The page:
This year, the professional engineering industrial and systems exam will be switching from a pencil-and-paper exam to computer-based testing, also known as CBT. The exam will still be offered one day per year in October.
With the switch to CBT, the exam will now be conducted at Pearson VUE test centers, providing more uniformity in the testing conditions and giving candidates hundreds of locations to choose from in the U.S.
The National Council of Examiners for Engineering and Surveying (NCEES), the nonproﬁt organization that provides PE exams, began the conversion to computer-based testing in 2011. The ﬁrst CBT exams, fundamentals of engineering and fundamentals of surveying, were offered in 2014. PE exams for chemical engineering and nuclear engineering were offered as CBT for the ﬁrst time in 2018 and other PE exams are following suit. It is anticipated that all professional engineering exams will be converted by 2024.
The topics that will be covered on the CBT PE industrial and systems exam have been released on the NCEES website, ncees.org, under the Industrial and Systems Engineering Exam Speciﬁcation. You can download the speciﬁcation free of charge. A practice exam compiled by the exam developer is available for a fee.
Examinees will have an appointment time of 9.5 hours that includes time to sign the nondisclosure agreement (2 minutes), complete a tutorial (8 minutes), take the exam (8.5 hours) and a scheduled break (50 minutes).
All examinees will be provided an onscreen searchable PDF reference handbook for use during the exam; no outside reference materials may be brought into the testing center. Examinees will have a 24-inch monitor for use during the exam to allow sufﬁcient space for the reference handbook and the exam. An approved calculator may be brought into the testing center for use during the exam. The reference handbook can be obtained prior to the exam as a PDF download from a free MyNCEES account.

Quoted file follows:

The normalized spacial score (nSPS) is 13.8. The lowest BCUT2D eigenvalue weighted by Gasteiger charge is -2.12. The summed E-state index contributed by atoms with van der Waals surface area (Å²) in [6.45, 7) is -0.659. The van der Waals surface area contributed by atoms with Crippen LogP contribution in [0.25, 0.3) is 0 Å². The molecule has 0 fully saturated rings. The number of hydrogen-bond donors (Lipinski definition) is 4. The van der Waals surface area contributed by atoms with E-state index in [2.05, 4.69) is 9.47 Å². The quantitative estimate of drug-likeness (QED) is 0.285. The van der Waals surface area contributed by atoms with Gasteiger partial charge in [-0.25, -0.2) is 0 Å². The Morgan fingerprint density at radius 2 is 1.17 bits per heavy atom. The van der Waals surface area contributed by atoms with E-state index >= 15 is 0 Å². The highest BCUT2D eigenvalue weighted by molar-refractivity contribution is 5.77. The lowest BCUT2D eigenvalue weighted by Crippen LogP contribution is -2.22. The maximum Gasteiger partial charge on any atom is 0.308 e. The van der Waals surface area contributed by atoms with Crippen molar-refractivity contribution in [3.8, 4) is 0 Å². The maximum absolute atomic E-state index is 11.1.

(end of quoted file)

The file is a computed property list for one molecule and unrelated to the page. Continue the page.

The exam still includes 85 questions. In addition to multiple-choice format questions, new question formats will include:
- Multiple correct, allowing examinees to select multiple answers
- Point and click, requiring examinees to click on part of a graphic to answer
- Drag and drop, requiring examinees to click on and drag items to match, sort, rank or label
- Fill in the blank, providing a space for examinees to enter a response to the question
As with the traditional multiple-choice tests, answers will be scored as correct or incorrect; no partial credit will be given. With the conversion to computer-based testing, exam results will be available much quicker, typically within seven to 10 days.
Candidates interested in taking the exam will need to be registered with NCEES and approved by their state board before they can reserve a seat at a test center. Seats may be reserved up to a year in advance. The next date the PE industrial and systems engineering exam will be offered is Oct. 22, 2020; registration is currently open for this exam.
Want to learn more? NCEES has put together a variety of resources for potential exam takers, including a video series about the exam-day experience. You can ﬁnd a link to these videos and other exam-related information at https://ncees.org/exams/cbt/.
If you’re already an ISE PE, you can volunteer with NCEES to help with the transition to CBT through https://ncees.org/education/volunteers/.
About Lauren Schroedter
Lauren Schroedter is a registered professional engineer in Washington and Oregon and currently serves as the railway discipline manager at Hanson Professional Services Inc. She is an IISE member and volunteers with NCEES.